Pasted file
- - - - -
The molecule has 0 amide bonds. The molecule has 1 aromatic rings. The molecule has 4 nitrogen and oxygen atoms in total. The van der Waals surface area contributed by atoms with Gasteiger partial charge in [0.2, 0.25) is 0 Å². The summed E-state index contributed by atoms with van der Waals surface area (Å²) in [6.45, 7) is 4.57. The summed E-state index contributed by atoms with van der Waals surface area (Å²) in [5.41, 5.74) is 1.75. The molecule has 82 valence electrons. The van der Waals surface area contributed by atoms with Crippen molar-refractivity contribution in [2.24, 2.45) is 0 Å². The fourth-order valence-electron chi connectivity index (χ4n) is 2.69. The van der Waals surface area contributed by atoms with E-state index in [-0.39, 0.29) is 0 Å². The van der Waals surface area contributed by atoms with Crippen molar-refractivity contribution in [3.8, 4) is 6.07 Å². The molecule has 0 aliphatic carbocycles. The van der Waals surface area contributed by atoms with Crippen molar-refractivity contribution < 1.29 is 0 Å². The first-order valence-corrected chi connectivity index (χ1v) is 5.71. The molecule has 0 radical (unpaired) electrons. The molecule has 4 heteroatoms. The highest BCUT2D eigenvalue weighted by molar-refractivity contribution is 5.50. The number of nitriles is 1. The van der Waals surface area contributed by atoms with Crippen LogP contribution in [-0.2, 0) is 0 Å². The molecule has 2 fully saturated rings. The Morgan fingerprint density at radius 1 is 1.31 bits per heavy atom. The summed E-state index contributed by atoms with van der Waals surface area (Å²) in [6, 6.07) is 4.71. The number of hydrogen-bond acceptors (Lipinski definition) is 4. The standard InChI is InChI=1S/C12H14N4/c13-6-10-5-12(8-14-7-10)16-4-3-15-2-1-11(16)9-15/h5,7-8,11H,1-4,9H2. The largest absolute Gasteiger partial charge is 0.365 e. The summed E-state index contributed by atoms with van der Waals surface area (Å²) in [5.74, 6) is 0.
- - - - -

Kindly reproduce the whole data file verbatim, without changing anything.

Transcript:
The molecule has 0 amide bonds. The molecule has 1 aromatic rings. The molecule has 4 nitrogen and oxygen atoms in total. The van der Waals surface area contributed by atoms with Gasteiger partial charge in [0.2, 0.25) is 0 Å². The summed E-state index contributed by atoms with van der Waals surface area (Å²) in [6.45, 7) is 4.57. The summed E-state index contributed by atoms with van der Waals surface area (Å²) in [5.41, 5.74) is 1.75. The molecule has 82 valence electrons. The van der Waals surface area contributed by atoms with Crippen molar-refractivity contribution in [2.24, 2.45) is 0 Å². The fourth-order valence-electron chi connectivity index (χ4n) is 2.69. The van der Waals surface area contributed by atoms with E-state index in [-0.39, 0.29) is 0 Å². The van der Waals surface area contributed by atoms with Crippen molar-refractivity contribution in [3.8, 4) is 6.07 Å². The molecule has 0 aliphatic carbocycles. The van der Waals surface area contributed by atoms with Crippen molar-refractivity contribution < 1.29 is 0 Å². The first-order valence-corrected chi connectivity index (χ1v) is 5.71. The molecule has 0 radical (unpaired) electrons. The molecule has 4 heteroatoms. The highest BCUT2D eigenvalue weighted by molar-refractivity contribution is 5.50. The number of nitriles is 1. The van der Waals surface area contributed by atoms with Crippen LogP contribution in [-0.2, 0) is 0 Å². The molecule has 2 fully saturated rings. The Morgan fingerprint density at radius 1 is 1.31 bits per heavy atom. The summed E-state index contributed by atoms with van der Waals surface area (Å²) in [6, 6.07) is 4.71. The number of hydrogen-bond acceptors (Lipinski definition) is 4. The standard InChI is InChI=1S/C12H14N4/c13-6-10-5-12(8-14-7-10)16-4-3-15-2-1-11(16)9-15/h5,7-8,11H,1-4,9H2. The largest absolute Gasteiger partial charge is 0.365 e. The summed E-state index contributed by atoms with van der Waals surface area (Å²) in [5.74, 6) is 0.